Apple shareholders want input on executive compensation

At annual meeting, Apple shareholders approve non-binding resolution that would give them a "say on pay."

Tom Krazit Former Staff writer, CNET News
Tom Krazit writes about the ever-expanding world of Google, as the most prominent company on the Internet defends its search juggernaut while expanding into nearly anything it thinks possible. He has previously written about Apple, the traditional PC industry, and chip companies. E-mail Tom.
Tom Krazit

CUPERTINO, Calif.--Apple shareholders approved a non-binding resolution Tuesday asking the board of directors to give shareholders input on executive compensation.

Preliminary results of the voting were not immediately available following the close of Apple's annual meeting of shareholders, but the proposal required a simple majority to pass. Another shareholder proposal to create a board committee on sustainability and environmental protection was rejected.

Scott Adams, representing the AFL-CIO, urged shareholders to demand a "say on pay," bemoaning the runaway surge in executive compensation. "The U.S. system for paying the CEO is broken," he said.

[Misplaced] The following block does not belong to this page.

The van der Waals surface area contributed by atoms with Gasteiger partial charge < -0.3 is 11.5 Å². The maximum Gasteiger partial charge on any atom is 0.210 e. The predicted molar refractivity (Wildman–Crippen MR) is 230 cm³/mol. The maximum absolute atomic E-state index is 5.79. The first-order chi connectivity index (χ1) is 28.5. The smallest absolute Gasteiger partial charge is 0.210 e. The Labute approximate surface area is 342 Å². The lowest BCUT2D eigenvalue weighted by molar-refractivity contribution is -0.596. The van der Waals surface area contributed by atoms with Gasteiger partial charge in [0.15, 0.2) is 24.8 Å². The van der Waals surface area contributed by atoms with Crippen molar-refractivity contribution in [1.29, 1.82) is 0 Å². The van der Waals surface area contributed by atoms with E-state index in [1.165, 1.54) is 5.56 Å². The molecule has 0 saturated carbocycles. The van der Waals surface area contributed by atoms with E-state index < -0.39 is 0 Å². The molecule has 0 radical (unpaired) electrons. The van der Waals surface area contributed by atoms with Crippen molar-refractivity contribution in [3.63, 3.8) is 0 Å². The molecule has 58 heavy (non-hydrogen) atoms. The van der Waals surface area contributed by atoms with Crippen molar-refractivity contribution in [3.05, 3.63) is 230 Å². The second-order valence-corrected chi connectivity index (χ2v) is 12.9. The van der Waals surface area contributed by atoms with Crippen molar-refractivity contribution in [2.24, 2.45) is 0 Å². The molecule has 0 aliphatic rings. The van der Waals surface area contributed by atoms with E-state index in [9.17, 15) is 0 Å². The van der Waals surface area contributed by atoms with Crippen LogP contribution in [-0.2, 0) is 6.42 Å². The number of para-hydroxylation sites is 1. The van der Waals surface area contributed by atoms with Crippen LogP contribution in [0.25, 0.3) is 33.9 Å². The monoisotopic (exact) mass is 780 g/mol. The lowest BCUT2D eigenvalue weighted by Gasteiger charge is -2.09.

Later, during an open question-and-answer session, Apple CEO Steve Jobs joked, "I'm hoping the say on pay proposal will help me with my dollar a year." Jobs draws just $1 dollar a year in salary, but is a major shareholder in the company and tends to receive other forms of compensation, such as stock grants. Last year Apple said it was considering additional forms of compensation for Jobs.

Apple had no immediate comment on the approval of the non-binding resolution.